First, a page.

The Working with Children Check (WWCC) is a requirement for anyone who works or volunteers in child-related work in NSW. It involves a National Police Check (criminal history record check) and a review of reportable workplace misconduct.
Results of a National Police Check can take up to 4 weeks to be received.
The outcome of a check is either a clearance to work with children or a bar against working with children. If cleared, the check will be valid for 5 years, however applicants are continuously monitored.
If you're applying because you're a paid employee or self-employed, there's a fee for the WWCC. If you're a volunteer, a student on a professional placement, potential adoptive parents or an authorised carer, you won't need to pay the fee.
You can apply online for your WWCC.
- anyone aged 18 or older
- anyone whose role involves direct physical or face-to-face contact with children.
What you need
- personal details, including date and place of birth
- 4 proof of identity (POI) documents including:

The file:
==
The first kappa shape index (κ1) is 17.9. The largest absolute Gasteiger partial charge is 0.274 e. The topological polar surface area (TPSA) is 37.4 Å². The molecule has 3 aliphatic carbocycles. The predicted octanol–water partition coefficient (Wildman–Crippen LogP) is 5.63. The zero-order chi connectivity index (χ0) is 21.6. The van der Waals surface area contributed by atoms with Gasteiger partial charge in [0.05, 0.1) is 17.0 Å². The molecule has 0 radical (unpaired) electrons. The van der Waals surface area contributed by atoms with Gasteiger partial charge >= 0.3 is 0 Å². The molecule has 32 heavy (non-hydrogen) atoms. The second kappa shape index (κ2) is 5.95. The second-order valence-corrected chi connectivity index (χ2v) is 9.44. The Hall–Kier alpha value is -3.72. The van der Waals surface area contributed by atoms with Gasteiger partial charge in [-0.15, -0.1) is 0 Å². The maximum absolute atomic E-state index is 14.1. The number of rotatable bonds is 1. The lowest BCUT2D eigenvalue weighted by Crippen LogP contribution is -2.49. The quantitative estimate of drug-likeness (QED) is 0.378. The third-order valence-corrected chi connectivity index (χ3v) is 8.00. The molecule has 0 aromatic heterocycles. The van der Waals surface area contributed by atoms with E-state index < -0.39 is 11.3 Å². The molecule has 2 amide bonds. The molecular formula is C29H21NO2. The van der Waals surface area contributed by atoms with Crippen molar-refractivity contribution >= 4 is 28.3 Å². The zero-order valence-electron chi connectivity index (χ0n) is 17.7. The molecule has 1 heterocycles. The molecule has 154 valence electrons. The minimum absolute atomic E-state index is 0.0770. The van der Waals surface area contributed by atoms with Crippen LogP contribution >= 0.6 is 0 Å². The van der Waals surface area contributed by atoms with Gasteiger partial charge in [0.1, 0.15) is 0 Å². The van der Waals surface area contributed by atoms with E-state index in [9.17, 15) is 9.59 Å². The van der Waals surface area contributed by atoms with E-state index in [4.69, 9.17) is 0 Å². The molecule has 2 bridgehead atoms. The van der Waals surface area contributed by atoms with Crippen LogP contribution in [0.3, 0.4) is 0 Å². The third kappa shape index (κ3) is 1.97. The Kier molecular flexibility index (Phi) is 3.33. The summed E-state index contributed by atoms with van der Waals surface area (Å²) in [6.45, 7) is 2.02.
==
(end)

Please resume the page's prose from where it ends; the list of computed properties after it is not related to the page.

- one commencement of identity document
- one primary use in the community document
- 2 secondary use in the community documents.
At least one of your documents must contain your signature and photo.
Your POI documents must be current and original.
The following documents are not acceptable:
- original paper documents that have been laminated
- photos, photocopies or certified copies
- expired documents (unless specified).
Note: NSW digital driver licence is accepted.
How to apply
- Select the 'Apply online' button.
- Complete the online form ensuring the name you enter matches your identity documents exactly.
- Visit a service centre to present your original identity documents and (if applicable) pay the fee.
Note: Once you've provided your identity documents at the service centre, the National Police Criminal History check begins. This process can take up to 4 weeks.
- You don't need a WWCC if you're a parent or close relative of a child, volunteering:
- at the child's school, early education service or other educational institution, or
- with a team, program or activity that your child usually participates in or is a team member of.
- You're also exempt if your work is considered non-child related, such as:
- a student working in a clinical placement in a hospital or other health service
- a referee, umpire, linesperson or other sporting official or groundsperson, if the work doesn't ordinarily involve contact with children for extended periods without other adults present
- providing food or equipment at a sporting, cultural or other entertainment venue.
- If you'd like help with your application, contact the Office of the Children's Guardian.